BACKGROUND. Resting brain connectivity is a crucial component of human behavior demonstrated by disruptions in psychosexual and emotional disorders. Kisspeptin, a recently identified critical reproductive hormone, can alter activity in certain brain structures but its effects on resting brain connectivity and networks in humans remain elusive.METHODS. We determined the effects of kisspeptin on resting brain connectivity (using functional neuroimaging) and behavior (using psychometric analyses) in healthy men, in a randomized double-blinded 2-way placebo-controlled study.RESULTS. Kisspeptin’s modulation of the default mode network (DMN) correlated with increased limbic activity in response to sexual stimuli (globus pallidus r = 0.500, P = 0.005; cingulate r = 0.475, P = 0.009). Furthermore, kisspeptin’s DMN modulation was greater in men with less reward drive (r = –0.489, P = 0.008) and predicted reduced sexual aversion (r = –0.499, P = 0.006), providing key functional significance. Kisspeptin also enhanced key mood connections including between the amygdala-cingulate, hippocampus-cingulate, and hippocampus–globus pallidus (all P < 0.05). Consistent with this, kisspeptin’s enhancement of hippocampus–globus pallidus connectivity predicted increased responses to negative stimuli in limbic structures (including the thalamus and cingulate [all P < 0.01]).CONCLUSION. Taken together, our data demonstrate a previously unknown role for kisspeptin in the modulation of functional brain connectivity and networks, integrating these with reproductive hormones and behaviors. Our findings that kisspeptin modulates resting brain connectivity to enhance sexual and emotional processing and decrease sexual aversion, provide foundation for kisspeptin-based therapies for associated disorders of body and mind.

Journal article

Abbara A, Clarke S, Eng PC, Phylactou M, Chia G, Yang L, Prague JK, Muralidhara K, Papadopoulou D, Mills E, Izzi-Engbeaya C, Jones S, Machenahalli P, Comninos AN, Dhillo WSet al., 2018, A SINGLE BOLUS OF THE KISSPEPTIN ANALOGUE, MVT-602, INDUCES A MORE PROLONGED LH SURGE THAN KISSPEPTIN-54 DURING THE FOLLICULAR PHASE OF HEALTHY WOMEN, 74th Annual Meeting of the American-Society-for-Reproductive-Medicine (ASRM), Publisher: ELSEVIER SCIENCE INC, Pages: E103-E103, ISSN: 0015-0282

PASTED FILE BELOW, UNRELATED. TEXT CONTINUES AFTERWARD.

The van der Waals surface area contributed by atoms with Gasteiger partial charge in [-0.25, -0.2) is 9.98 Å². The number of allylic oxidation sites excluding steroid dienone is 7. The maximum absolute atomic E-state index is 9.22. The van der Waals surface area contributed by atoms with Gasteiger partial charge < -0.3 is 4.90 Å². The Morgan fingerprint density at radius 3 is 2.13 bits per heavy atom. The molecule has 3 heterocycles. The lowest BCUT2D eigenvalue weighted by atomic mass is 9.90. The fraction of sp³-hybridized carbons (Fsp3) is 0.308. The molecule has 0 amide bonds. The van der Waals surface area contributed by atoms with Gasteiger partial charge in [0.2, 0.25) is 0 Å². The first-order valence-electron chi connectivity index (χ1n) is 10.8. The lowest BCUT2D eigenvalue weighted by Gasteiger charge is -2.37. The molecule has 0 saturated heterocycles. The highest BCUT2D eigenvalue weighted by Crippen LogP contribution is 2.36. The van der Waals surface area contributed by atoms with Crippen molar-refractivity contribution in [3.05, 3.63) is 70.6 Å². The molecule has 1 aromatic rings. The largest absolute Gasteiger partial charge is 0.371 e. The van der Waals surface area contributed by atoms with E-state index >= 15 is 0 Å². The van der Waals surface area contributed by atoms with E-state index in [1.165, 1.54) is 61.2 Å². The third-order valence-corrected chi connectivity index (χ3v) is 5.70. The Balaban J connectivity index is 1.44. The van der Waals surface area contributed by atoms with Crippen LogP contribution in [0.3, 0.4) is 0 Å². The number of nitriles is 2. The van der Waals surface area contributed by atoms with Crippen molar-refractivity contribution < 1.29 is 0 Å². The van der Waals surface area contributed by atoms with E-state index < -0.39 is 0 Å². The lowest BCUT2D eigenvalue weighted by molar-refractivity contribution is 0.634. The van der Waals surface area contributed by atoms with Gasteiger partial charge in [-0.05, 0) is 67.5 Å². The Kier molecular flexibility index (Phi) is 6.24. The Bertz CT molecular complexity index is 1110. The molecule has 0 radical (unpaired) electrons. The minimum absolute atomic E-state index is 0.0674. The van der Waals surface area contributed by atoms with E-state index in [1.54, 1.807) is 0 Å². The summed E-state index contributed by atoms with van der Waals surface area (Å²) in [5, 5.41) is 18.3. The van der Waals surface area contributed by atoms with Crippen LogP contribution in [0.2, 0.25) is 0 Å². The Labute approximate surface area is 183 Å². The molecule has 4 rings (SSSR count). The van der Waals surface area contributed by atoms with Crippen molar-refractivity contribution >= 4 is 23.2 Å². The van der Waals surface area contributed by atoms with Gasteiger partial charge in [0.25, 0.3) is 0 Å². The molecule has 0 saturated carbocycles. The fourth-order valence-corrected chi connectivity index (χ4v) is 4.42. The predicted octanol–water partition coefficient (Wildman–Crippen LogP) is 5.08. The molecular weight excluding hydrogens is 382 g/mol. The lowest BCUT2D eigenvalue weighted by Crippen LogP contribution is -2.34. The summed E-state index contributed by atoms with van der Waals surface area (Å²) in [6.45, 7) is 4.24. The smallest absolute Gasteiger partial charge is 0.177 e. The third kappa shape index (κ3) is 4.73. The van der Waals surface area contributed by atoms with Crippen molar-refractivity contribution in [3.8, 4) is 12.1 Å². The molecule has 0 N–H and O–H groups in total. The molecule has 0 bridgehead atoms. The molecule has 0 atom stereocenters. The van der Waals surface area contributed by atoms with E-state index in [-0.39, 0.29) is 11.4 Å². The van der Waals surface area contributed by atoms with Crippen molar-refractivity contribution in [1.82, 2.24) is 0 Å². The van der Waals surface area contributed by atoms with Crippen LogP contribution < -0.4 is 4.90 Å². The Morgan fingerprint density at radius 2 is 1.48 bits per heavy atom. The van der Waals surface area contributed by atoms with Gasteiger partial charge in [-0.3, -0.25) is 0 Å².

Conference paper

Gardiner JV, Ma Y, Ratnasabapathy R, Izzi-Engbeaya CN, Nguyen-Tu M-S, Richardson E, Hussain S, De Backer I, Holton C, Norton M, Carrat G, Schwappach B, Rutter G, Dhillo Wet al., 2018, Hypothalamic arcuate nucleus glucokinase regulates insulin secretion and glucose homeostasis, Diabetes, Obesity and Metabolism, Vol: 20, Pages: 2246-2254, ISSN: 1462-8902

AimsGlucokinase (GK) serves as a glucose sensor in several tissues including glucose‐sensitive neurons of the arcuate nucleus within the hypothalamus. We have previously demonstrated a role for arcuate GK in the regulation of food and glucose intake. However, its role in the regulation of glucose homeostasis is less clear. We therefore sought to investigate the role of arcuate GK in the regulation of glucose homeostasis.Materials and MethodsRecombinant adeno‐associated virus expressing either GK or an antisense GK construct was used to alter GK activity specifically in the hypothalamic arcuate nucleus. GK activity in this nucleus was also increased by stereotactic injection of the GK activator, compound A. The effect of altered arcuate nucleus GK activity on glucose homeostasis was subsequently investigated using glucose and insulin tolerance tests.ResultsIncreased GK activity specifically within the arcuate nucleus increased insulin secretion and improved glucose tolerance in rats during oral glucose tolerance tests. Decreased GK activity in this nucleus reduced insulin secretion and increased glucose levels during the same tests. Insulin sensitivity was not affected in either case. The effect of arcuate nucleus glucokinase was maintained in a model of type 2 diabetes.ConclusionsThese results demonstrate a role for arcuate nucleus GK in systemic glucose homeostasis.

Journal article

Abbara A, Narayanaswamy S, Izzi-Engbeaya C, Comninos A, Clarke S, Malik Z, Papadopoulou D, Coblentz A, Sarang Z, Bassett P, Jayasena C, Dhillo Wet al., 2018, Hypothalamic response to kisspeptin and pituitary response to GnRH are preserved in healthy older men, Neuroendocrinology, Vol: 106, ISSN: 0028-3835